T. E. Lawrence to Clare Sydney Smith
How the weeks lengthen out. I came in the end of November.
My Notes of the 200 Class are finished: a small book of about 40 pages, I expect: and they may appear as an Air Ministry Publication. That will make me laugh, if it does. I am revising them now, for submission to the Publication Department, and preparing an index. Ever so dull, the notes, and entirely impersonal. Nobody could guess that anybody had written them. They seem just to have collected themselves.
Now we are testing these 16 boats: and hope by Easter to have passed them all out. Easter is the first possible date for finishing. It means one every day, and two on some days, I hope, but do not feel too sure of managing so much.
After Easter there are 9 dinghies to test : and one of them the refuelling dinghy, to be exhaustively tested in all weathers. I see myself getting wet again.
After that, in April, there are two target boats to test. That is a new proposition and should be curious and perhaps exciting.
After that there is nothing at all, and I hope for Plymouth. Not the Biscuit, particularly. I shall be half-dead of motor-boating, and longing for books and armchairs and fleshpots.
A queer mixed life mine is.
You will see how difficult it is for me to say anything definite about Manston for the moment. After Easter... yes I think after Easter. I should get at least a week-end. But until the 16 boats are passed, not a day or hardly an hour.
The irony was that I lately spent 5 days in London, and did nothing - saw nobody. All the time I was in E.6 typing these blessed Notes on the etc. and answering questions about them and other boats.
I become learned about boats, and meanwhile, there are no books, no music, no easements. But George Brough have swapped my bike for a new one, a beauty; if only I had time to ride it.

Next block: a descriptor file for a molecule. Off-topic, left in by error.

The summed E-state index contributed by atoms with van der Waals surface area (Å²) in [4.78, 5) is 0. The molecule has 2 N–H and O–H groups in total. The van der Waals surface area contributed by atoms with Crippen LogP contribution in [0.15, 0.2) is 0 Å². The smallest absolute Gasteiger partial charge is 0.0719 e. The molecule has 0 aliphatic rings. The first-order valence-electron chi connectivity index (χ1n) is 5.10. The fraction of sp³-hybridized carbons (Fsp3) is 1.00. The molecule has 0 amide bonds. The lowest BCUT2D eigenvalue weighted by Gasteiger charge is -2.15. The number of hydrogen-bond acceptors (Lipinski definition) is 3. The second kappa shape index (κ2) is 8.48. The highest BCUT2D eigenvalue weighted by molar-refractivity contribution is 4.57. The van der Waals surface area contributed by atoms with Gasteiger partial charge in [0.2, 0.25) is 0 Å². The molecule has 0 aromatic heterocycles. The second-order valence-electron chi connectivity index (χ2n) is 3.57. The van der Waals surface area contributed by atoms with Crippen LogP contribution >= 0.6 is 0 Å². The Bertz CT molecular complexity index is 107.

Lately I nearly sent you two Turkish rugs: but had mercy. They were so dirty, and so threadbare. Even Leo would have found them stringy under-paw. Please give them a double ration of coffee sugar to-morrow night. They will have forgotten me before I come.
My regards to the Squawk: I hope Manston is growing more like a home for its airmen. By the way, did you get poor Sergt. Pitt along?
|Last revised:||3 July 2006|
T. E. Lawrence chronology
1888 16 August: born at Tremadoc, Wales
1896-1907: City of Oxford High School for Boys
1907-9: Jesus College, Oxford, B.A., 1st Class Hons, 1909
1910-14: Magdalen College, Oxford (Senior Demy), while working at the British Museum's excavations at Carchemish
1915-16: Military Intelligence Dept, Cairo
1916-18: Liaison Officer with the Arab Revolt
1919: Attended the Paris Peace Conference
1919-22: wrote Seven Pillars of Wisdom
1921-2: Adviser on Arab Affairs to Winston Churchill at the Colonial Office
1922 August: Enlisted in the Ranks of the RAF
1923 January: discharged from the RAF
1923 March: enlisted in the Tank Corps
1923: translated a French novel, The Forest Giant
1924-6: prepared the subscribers' abridgement of Seven Pillars of Wisdom
1927-8: stationed at Karachi, then Miranshah
1927 March: Revolt in the Desert, an abridgement of Seven Pillars, published
1928: completed The Mint, began translating Homer's Odyssey
1929-33: stationed at Plymouth
1931: started working on RAF boats
1932: his translation of the Odyssey published
1933-5: attached to MAEE, Felixstowe
1935 February: retired from the RAF
1935 19 May: died from injuries received in a motor-cycle crash on 13 May
1935 21 May: buried at Moreton, Dorset